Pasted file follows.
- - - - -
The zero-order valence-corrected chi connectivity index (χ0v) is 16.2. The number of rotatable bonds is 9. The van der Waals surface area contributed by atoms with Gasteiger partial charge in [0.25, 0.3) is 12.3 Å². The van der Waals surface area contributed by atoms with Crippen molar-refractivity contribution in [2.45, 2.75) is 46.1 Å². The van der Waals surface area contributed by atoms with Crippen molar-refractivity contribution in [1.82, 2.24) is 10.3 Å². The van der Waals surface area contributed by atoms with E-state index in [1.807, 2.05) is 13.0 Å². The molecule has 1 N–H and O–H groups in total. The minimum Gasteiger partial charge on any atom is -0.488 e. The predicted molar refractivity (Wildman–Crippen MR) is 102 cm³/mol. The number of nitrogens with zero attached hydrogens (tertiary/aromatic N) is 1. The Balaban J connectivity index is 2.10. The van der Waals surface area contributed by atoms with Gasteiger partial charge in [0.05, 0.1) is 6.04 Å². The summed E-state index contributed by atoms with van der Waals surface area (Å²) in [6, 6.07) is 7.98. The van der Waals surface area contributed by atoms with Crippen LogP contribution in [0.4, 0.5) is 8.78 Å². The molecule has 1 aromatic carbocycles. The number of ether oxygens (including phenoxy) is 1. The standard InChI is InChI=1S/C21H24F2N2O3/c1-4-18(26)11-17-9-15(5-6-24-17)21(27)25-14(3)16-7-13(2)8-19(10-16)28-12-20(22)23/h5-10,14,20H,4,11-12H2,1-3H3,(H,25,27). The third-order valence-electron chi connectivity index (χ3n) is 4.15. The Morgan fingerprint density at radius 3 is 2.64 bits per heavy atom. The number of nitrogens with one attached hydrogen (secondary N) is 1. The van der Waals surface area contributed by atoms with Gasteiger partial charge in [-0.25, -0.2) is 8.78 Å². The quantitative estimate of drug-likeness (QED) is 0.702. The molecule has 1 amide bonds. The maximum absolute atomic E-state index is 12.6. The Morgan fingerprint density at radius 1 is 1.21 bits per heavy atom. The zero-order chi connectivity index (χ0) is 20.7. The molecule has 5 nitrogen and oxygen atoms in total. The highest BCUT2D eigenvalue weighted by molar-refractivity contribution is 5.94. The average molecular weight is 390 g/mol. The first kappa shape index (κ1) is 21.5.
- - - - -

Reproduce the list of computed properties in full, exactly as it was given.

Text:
The zero-order valence-corrected chi connectivity index (χ0v) is 16.2. The number of rotatable bonds is 9. The van der Waals surface area contributed by atoms with Gasteiger partial charge in [0.25, 0.3) is 12.3 Å². The van der Waals surface area contributed by atoms with Crippen molar-refractivity contribution in [2.45, 2.75) is 46.1 Å². The van der Waals surface area contributed by atoms with Crippen molar-refractivity contribution in [1.82, 2.24) is 10.3 Å². The van der Waals surface area contributed by atoms with E-state index in [1.807, 2.05) is 13.0 Å². The molecule has 1 N–H and O–H groups in total. The minimum Gasteiger partial charge on any atom is -0.488 e. The predicted molar refractivity (Wildman–Crippen MR) is 102 cm³/mol. The number of nitrogens with zero attached hydrogens (tertiary/aromatic N) is 1. The Balaban J connectivity index is 2.10. The van der Waals surface area contributed by atoms with Gasteiger partial charge in [0.05, 0.1) is 6.04 Å². The summed E-state index contributed by atoms with van der Waals surface area (Å²) in [6, 6.07) is 7.98. The van der Waals surface area contributed by atoms with Crippen LogP contribution in [0.4, 0.5) is 8.78 Å². The molecule has 1 aromatic carbocycles. The number of ether oxygens (including phenoxy) is 1. The standard InChI is InChI=1S/C21H24F2N2O3/c1-4-18(26)11-17-9-15(5-6-24-17)21(27)25-14(3)16-7-13(2)8-19(10-16)28-12-20(22)23/h5-10,14,20H,4,11-12H2,1-3H3,(H,25,27). The third-order valence-electron chi connectivity index (χ3n) is 4.15. The Morgan fingerprint density at radius 3 is 2.64 bits per heavy atom. The number of nitrogens with one attached hydrogen (secondary N) is 1. The van der Waals surface area contributed by atoms with Gasteiger partial charge in [-0.25, -0.2) is 8.78 Å². The quantitative estimate of drug-likeness (QED) is 0.702. The molecule has 1 amide bonds. The maximum absolute atomic E-state index is 12.6. The Morgan fingerprint density at radius 1 is 1.21 bits per heavy atom. The zero-order chi connectivity index (χ0) is 20.7. The molecule has 5 nitrogen and oxygen atoms in total. The highest BCUT2D eigenvalue weighted by molar-refractivity contribution is 5.94. The average molecular weight is 390 g/mol. The first kappa shape index (κ1) is 21.5.